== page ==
Mover and Shaker: Shirley Murray, Senior Lead Program Manager, TIAA-CREF

Shirley Murray, TIAA-CREF“With every new role, you have to try to understand the bigger picture: what is being done and why,” says TIAA-CREF’s Shirley Murray. “After you have that ‘aha moment,’ you can often find better ways of doing something instead of sticking with how they always have been.”

Murray attributes that mindset to one of her mentors, her high school math teacher. “I really blossomed under her new approach that helped me understand both the ‘what’ and the ‘why,’” she says.

That perspective helped Murray in her first career as a math teacher. It still helps in her current role at TIAA-CREF where she focuses on deciphering the ‘why,’ instead of just doing what was done in the past.

During her time as a math teacher, Murray realized her love of programming when she created an introductory computer course for students. She then leveraged these skills to take a programming role in an actuarial firm. Soon after, Murray moved from her native Jamaica to the United States, where she joined TIAA-CREF in its New York City office. Murray began her career as part of the rotational development program within the actuarial department and has been with the financial services firm for the past 27 years.

A Focus on Efficiencies

Murray has served in several roles that involved programming and managing operations across many different groups, including both insurance services and the corporate actuarial department. She helped oversee the production of the firm’s financial statements and helped develop a tool for management reporting, an application that is still in use.

After this success, she had the opportunity to move to the firm’s Charlotte office to lead a group responsible for calculating accumulation values and overseeing financial controls. In this role, Murray helped install a suite of applications as part of the organization’s master record-keeping initiative. In 2013, she moved to the information technology department to lead a newly created group that supports the actuarial function, with the goal of streamlining their technologies to allow the group to devote more time to their analytical roles.

Streamlining processes has been important to Murray throughout her career; in fact, one of the accomplishments she’s most proud of was a project in 2011 that helped create more efficient processes that ultimately decreased the time involved in the daily pricing of products by two hours. “We overcame lots of challenges to roll it out,” she says.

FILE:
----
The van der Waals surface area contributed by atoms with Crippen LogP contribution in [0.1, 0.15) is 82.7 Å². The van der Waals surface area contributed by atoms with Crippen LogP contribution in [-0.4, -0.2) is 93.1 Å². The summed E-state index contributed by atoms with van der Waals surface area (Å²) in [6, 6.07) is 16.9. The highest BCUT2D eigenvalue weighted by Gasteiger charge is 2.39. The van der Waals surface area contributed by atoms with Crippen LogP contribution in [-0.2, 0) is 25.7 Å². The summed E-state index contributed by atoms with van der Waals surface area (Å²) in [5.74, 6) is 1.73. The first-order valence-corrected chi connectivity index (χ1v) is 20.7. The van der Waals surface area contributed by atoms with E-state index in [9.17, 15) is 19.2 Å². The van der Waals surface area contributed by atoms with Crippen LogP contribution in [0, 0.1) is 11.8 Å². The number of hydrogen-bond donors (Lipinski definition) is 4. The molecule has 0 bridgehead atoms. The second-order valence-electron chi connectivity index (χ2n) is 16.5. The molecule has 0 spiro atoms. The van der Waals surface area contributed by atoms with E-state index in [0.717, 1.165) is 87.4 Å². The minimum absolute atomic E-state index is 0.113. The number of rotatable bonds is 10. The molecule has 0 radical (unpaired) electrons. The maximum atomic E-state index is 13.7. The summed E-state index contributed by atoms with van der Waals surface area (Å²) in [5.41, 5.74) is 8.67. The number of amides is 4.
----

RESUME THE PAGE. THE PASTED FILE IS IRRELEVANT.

She’s also excited about a current project that entails tracking data to see how it changes over time and how they can use that historicalinformation to create assumptions that can help them project into the future. “Using past behavior as a model helps our business divisions,” she says. Two of the projects she’s working on are also breaking new ground by providing automation for processes that were formerly completed manually.

Her work was recently acknowledged with TIAA-CREF’s “IT Outcomes that Matter” award, which she received for her work as part of a cross-functional team with members from across IT.

Learning the Ropes of the Corporate World

From her background as a teacher, where she was able to determine the delivery of her curriculum, she had come to the corporate world excited to get involved in a faster-paced industry. Murray realized that regardless of the industry or firm, there are always going to be challenges. “I learned that you have to be patient and find ways to be proactive to overcome obstacles.”

Having benefitted from the support of mentors and a sponsor, Murray has learned the importance of having someone watch out for you and in turn has become the mentor of other African-American females throughout the years.She recognizes that being a minority in the workplace can be difficult, yet advises those in similar situations to focus on your performance. “Sometimes only positive experience can overcome these biases, so I just do the best that I can regardless of my role or the challenges I face, and ultimately this mentality has allowed me to progress in my career.”

Another one of her best pieces of advice for others is to make sure that you plan for the long term, not just the short term – whether for your career or a project. “You have to move knowledge from one role into the next, thus building rather than compartmentalizing.” And, she adds, don’t be afraid to take risks and challenge the status quo.

Among Murray’s hobbies when she’s not at work are doing puzzles, particularly jigsaw puzzles, and traveling, especially to Jamaica to visit her mother and brothers.